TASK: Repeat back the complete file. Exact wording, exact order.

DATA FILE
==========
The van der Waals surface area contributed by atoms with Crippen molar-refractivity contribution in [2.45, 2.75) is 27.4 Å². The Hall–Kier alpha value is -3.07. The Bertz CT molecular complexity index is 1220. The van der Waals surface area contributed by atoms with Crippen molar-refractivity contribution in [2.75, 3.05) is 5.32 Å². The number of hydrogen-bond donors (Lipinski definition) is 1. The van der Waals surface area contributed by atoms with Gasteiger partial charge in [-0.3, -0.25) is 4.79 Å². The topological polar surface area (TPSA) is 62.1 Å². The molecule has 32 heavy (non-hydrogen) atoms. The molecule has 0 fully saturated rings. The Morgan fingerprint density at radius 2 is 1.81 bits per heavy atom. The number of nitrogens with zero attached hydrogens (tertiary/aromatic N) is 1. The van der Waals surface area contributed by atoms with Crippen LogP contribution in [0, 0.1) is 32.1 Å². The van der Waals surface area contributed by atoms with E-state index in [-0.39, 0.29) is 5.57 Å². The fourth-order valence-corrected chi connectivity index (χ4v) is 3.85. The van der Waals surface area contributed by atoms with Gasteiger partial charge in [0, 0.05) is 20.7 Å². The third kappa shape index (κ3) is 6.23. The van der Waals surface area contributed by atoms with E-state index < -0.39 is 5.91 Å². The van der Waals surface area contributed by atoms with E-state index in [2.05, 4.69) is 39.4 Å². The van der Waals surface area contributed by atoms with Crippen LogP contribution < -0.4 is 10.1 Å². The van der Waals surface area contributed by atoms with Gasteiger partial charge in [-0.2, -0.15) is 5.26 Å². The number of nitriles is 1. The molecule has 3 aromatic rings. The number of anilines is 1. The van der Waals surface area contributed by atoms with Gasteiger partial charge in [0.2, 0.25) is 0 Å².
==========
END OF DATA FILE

The van der Waals surface area contributed by atoms with Crippen molar-refractivity contribution in [2.45, 2.75) is 27.4 Å². The Hall–Kier alpha value is -3.07. The Bertz CT molecular complexity index is 1220. The van der Waals surface area contributed by atoms with Crippen molar-refractivity contribution in [2.75, 3.05) is 5.32 Å². The number of hydrogen-bond donors (Lipinski definition) is 1. The van der Waals surface area contributed by atoms with Gasteiger partial charge in [-0.3, -0.25) is 4.79 Å². The topological polar surface area (TPSA) is 62.1 Å². The molecule has 32 heavy (non-hydrogen) atoms. The molecule has 0 fully saturated rings. The Morgan fingerprint density at radius 2 is 1.81 bits per heavy atom. The number of nitrogens with zero attached hydrogens (tertiary/aromatic N) is 1. The van der Waals surface area contributed by atoms with Crippen LogP contribution in [0, 0.1) is 32.1 Å². The van der Waals surface area contributed by atoms with E-state index in [-0.39, 0.29) is 5.57 Å². The fourth-order valence-corrected chi connectivity index (χ4v) is 3.85. The van der Waals surface area contributed by atoms with Gasteiger partial charge in [0, 0.05) is 20.7 Å². The third kappa shape index (κ3) is 6.23. The van der Waals surface area contributed by atoms with E-state index < -0.39 is 5.91 Å². The van der Waals surface area contributed by atoms with E-state index in [2.05, 4.69) is 39.4 Å². The van der Waals surface area contributed by atoms with Crippen LogP contribution < -0.4 is 10.1 Å². The van der Waals surface area contributed by atoms with Gasteiger partial charge in [-0.2, -0.15) is 5.26 Å². The number of nitriles is 1. The molecule has 3 aromatic rings. The number of anilines is 1. The van der Waals surface area contributed by atoms with Gasteiger partial charge in [0.2, 0.25) is 0 Å².